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Why Pulmonary Critical Care?

Trying to figure out what kind of doctor you should become? Wondering what specialty you should choose? Then SheMD's Why Specialty Series is perfect for you! We're bringing you female physicians sharing WHY they chose their specialty. Today's post is on why Dr. Chandrasekaran chose the field of Pulmonary/Critical Care and why Pulmonary/Critical Care is a great field.

“What do you want to be when you grow up?” As a kid, this answer changes every other day or week or month. As an adult in med school, for me this answer never changed. During medical school (3rd and 4th year) you become exposed to different rotations, 3rd year being the core and 4th year being the electives. I had the opportunity to do an ICU rotation as a 4th year, and I was hooked. In fact I completed another ICU rotation as a 4th year as well. The acuity of the problems, the interaction with the patient families, the adrenaline, the thrill, the procedures, the hands on, all of it really inspired and motivated me. In the ICU I felt all the doctors really knew the pathophysiology behind what was happening to each patient, which helped guide treatment and really put everything we have learned from medical school together.

Going into residency I had it in my mind that I wanted to specialize in critical care, which is how I ended up at UPMC a prestigious institution for Critical care. However, after my first pulmonary rotation, I was once again hooked. I loved learning the anatomy of the lungs integrated with the heart and everything in-between. I appreciated the lifestyle of pulmonary with critical care, how the fields complemented one another in terms of vent management and patient management. Immediately I realized I wanted to do pulmonary/critical care and not just critical care. Going through residency through my 6 critical care rotations and 2 pulmonary rotations I was able to solidify my option without a doubt. I enjoy the idea of shift work, working hard in the ICU, saving lives in the now in the moment, and being able to do pulmonary consults/outpatient clinic. It’s like best of both worlds to me and I can honestly not see myself doing anything else.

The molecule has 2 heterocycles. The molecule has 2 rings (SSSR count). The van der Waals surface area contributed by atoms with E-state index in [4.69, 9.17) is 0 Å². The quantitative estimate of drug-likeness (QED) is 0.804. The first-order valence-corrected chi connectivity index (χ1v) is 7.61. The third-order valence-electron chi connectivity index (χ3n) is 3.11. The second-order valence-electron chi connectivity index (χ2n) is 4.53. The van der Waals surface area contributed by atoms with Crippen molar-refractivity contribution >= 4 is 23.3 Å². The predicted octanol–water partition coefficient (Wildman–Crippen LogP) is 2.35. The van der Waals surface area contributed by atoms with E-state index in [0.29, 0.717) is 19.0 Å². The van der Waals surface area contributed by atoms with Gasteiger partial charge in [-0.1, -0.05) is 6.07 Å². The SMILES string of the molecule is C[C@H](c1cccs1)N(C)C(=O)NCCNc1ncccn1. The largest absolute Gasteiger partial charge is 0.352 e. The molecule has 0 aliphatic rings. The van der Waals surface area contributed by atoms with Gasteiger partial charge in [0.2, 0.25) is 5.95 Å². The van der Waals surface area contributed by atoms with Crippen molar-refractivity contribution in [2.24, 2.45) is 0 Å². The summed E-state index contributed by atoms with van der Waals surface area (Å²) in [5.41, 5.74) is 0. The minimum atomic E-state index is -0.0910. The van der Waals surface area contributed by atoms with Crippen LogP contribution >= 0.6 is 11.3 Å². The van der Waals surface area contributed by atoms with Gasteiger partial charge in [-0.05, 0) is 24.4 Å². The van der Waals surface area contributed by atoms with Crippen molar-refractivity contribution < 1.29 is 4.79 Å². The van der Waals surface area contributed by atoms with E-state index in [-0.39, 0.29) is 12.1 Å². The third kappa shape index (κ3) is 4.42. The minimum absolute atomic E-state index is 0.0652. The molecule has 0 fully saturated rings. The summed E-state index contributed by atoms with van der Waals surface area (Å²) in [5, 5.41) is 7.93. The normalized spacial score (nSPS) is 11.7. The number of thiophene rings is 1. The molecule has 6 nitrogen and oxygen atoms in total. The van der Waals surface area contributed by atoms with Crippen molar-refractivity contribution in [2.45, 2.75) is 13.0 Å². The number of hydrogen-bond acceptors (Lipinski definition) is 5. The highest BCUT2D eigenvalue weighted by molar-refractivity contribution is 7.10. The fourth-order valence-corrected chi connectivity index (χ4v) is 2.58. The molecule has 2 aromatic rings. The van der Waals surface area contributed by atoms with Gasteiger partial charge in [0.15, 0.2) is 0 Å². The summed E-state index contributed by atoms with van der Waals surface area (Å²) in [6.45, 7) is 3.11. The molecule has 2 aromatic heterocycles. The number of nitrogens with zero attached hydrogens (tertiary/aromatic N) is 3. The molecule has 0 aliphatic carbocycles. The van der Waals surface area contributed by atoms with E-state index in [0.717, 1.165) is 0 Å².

5 Reasons You Should Consider Pulmonary/Critical Care

1. Saving patients lives in the NOW.

Many fields are preventative or deal with chronic issues, which is absolutely important. However when you have a dying patient in your hands, aka in the ICU… its now or never. The adrenaline rush and the gratifying feeling of saving a life never gets old.

2. Procedures

hands on procedures from central lines, to intubations never get old.

3. Shift work.

Always a plus being a woman in medicine to make time for both family and career.

4. Outpatient +Inpatient.

You want inpatient floors, there is pulmonary consults… you want outpatient, there is pulmonary clinic… you want ICU, there is critical care. Something for every age in life.

5. Growing field.

Medicine is growing and innovative. With pulmonary critical care, this is truly a growing field as we learn to save lives quicker than in the past.

What Does the Path to Pulm/Crit Care Look Like?

Critical care is a great pathway to go into. This is a path you can get to from EM (emergency medicine), anesthesia, or IM. It is 2 years and with critical care only, you would be certified to work in the ICU. This would allow a nice lifestyle with shift-work, work a couple weeks, take off a couple weeks, or anyway to do it. With Pulmonary/critical care, in addition to working in the ICU (As a critical care intensivist) you will be able to do pulmonary consults on the floors, pulmonary as an outpatient in addition to working in the ICU. It does require 3 years and 2 board exams, but at the end of the day, the gratification is worth it.

In conclusion, this is NOT only a man’s profession, as people tend to think. Everyday more and more women are joining pulmonary critical care and this is incredible. Let’s continue to make this an equal playing field!

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